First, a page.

This week included a budgeting assignment and discussion. We were to find a way to cut out about 10% of the budget doing our best to avoid laying off employees. We each found that this was not a possible thing to do unless all of the employees took a pay cut or decreased the number of hours they worked each month. This week’s assignment was more challenging for me, because it was difficult for me to consider cutting employees’ hours. Budgeting might be one of my bigger challenges if I were to become a manager of a unit.
I think our team is working really well together. We’re getting in a groove of things, and we usually find it easy to get along or come to a consensus. We’re all pretty good at caring our own weight. We also interviewed someone in regards to discipline or firing an employee. I interviewed a regional closing manager for a mortgage company. Their employees usually did really well in regards to correcting their mistakes or any issue with work, but their biggest issue was in regards to attendance, specifically tardiness. I learned most companies will give a verbal warning the first time, but the second time they are usually written up. In the case for this company, the would give them 15 days to straighten up their act, but sometimes, if it was at month end when it’s their busiest, they may give the employee 30 days to do better. However, if the employee is given 30 days to clean up their act, then there aren’t any additional chances after that. They could be fired after those 30 days if they are still tardy or have too many unexcused absences.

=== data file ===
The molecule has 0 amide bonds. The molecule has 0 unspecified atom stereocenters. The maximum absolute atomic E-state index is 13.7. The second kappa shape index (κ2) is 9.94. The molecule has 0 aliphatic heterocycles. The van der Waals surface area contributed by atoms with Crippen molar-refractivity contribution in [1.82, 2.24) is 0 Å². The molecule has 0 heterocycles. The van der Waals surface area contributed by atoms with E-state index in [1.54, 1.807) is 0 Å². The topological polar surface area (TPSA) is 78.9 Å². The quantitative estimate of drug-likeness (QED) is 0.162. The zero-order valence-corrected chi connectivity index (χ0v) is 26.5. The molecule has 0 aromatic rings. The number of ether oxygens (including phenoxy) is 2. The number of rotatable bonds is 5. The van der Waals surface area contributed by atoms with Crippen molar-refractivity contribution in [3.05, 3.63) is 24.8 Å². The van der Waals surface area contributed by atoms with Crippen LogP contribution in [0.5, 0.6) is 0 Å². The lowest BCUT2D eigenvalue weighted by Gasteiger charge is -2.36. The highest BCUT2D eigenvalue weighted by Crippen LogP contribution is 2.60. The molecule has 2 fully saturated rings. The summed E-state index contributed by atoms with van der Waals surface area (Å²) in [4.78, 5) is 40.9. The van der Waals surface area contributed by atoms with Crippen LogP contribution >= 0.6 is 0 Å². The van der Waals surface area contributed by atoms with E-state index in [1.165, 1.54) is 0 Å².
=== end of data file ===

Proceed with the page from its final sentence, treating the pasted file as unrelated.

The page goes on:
Any time an employee needs to be written up or fired, there are always two managers in attendance. This really protects them from any conflicts or “he said/she said” issues. They’ve never had anyone react in an aggressive manner during a firing, because the steps have been layed out very clearly. The employee was well aware of the situation. However, they did have a time where the person they “let go” was negative in her PTO. Human resource contacted them to notify them the employee that was “let go” needed to pay back the PTO. This of course came out of her last paycheck.
Ironically, from what I learned, I found the budgeting was more daunting than disciplinary meetings.